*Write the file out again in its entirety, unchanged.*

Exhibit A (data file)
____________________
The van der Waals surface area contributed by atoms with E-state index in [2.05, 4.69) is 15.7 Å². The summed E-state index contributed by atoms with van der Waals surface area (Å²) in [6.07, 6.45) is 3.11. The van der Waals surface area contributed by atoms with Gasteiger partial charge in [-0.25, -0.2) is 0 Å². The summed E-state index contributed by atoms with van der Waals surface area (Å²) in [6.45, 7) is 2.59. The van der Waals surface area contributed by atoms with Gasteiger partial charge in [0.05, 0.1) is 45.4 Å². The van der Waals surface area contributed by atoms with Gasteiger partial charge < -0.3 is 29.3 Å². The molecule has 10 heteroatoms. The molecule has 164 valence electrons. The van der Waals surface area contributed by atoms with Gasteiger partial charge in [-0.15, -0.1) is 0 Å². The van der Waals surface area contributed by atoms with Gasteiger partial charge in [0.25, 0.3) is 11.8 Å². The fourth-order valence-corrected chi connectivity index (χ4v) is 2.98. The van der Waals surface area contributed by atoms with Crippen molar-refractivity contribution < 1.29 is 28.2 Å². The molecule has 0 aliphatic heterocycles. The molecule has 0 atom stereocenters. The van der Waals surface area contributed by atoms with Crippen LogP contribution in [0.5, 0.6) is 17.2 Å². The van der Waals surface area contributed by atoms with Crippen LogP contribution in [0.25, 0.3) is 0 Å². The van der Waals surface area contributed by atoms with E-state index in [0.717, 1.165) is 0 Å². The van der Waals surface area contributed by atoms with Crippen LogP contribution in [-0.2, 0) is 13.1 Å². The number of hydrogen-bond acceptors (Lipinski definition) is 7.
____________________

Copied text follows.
The van der Waals surface area contributed by atoms with E-state index in [2.05, 4.69) is 15.7 Å². The summed E-state index contributed by atoms with van der Waals surface area (Å²) in [6.07, 6.45) is 3.11. The van der Waals surface area contributed by atoms with Gasteiger partial charge in [-0.25, -0.2) is 0 Å². The summed E-state index contributed by atoms with van der Waals surface area (Å²) in [6.45, 7) is 2.59. The van der Waals surface area contributed by atoms with Gasteiger partial charge in [0.05, 0.1) is 45.4 Å². The van der Waals surface area contributed by atoms with Gasteiger partial charge < -0.3 is 29.3 Å². The molecule has 10 heteroatoms. The molecule has 164 valence electrons. The van der Waals surface area contributed by atoms with Gasteiger partial charge in [-0.15, -0.1) is 0 Å². The van der Waals surface area contributed by atoms with Gasteiger partial charge in [0.25, 0.3) is 11.8 Å². The fourth-order valence-corrected chi connectivity index (χ4v) is 2.98. The van der Waals surface area contributed by atoms with Crippen molar-refractivity contribution < 1.29 is 28.2 Å². The molecule has 0 aliphatic heterocycles. The molecule has 0 atom stereocenters. The van der Waals surface area contributed by atoms with Crippen LogP contribution in [0.5, 0.6) is 17.2 Å². The van der Waals surface area contributed by atoms with Crippen LogP contribution in [0.25, 0.3) is 0 Å². The van der Waals surface area contributed by atoms with E-state index in [0.717, 1.165) is 0 Å². The van der Waals surface area contributed by atoms with Crippen LogP contribution in [-0.2, 0) is 13.1 Å². The number of hydrogen-bond acceptors (Lipinski definition) is 7.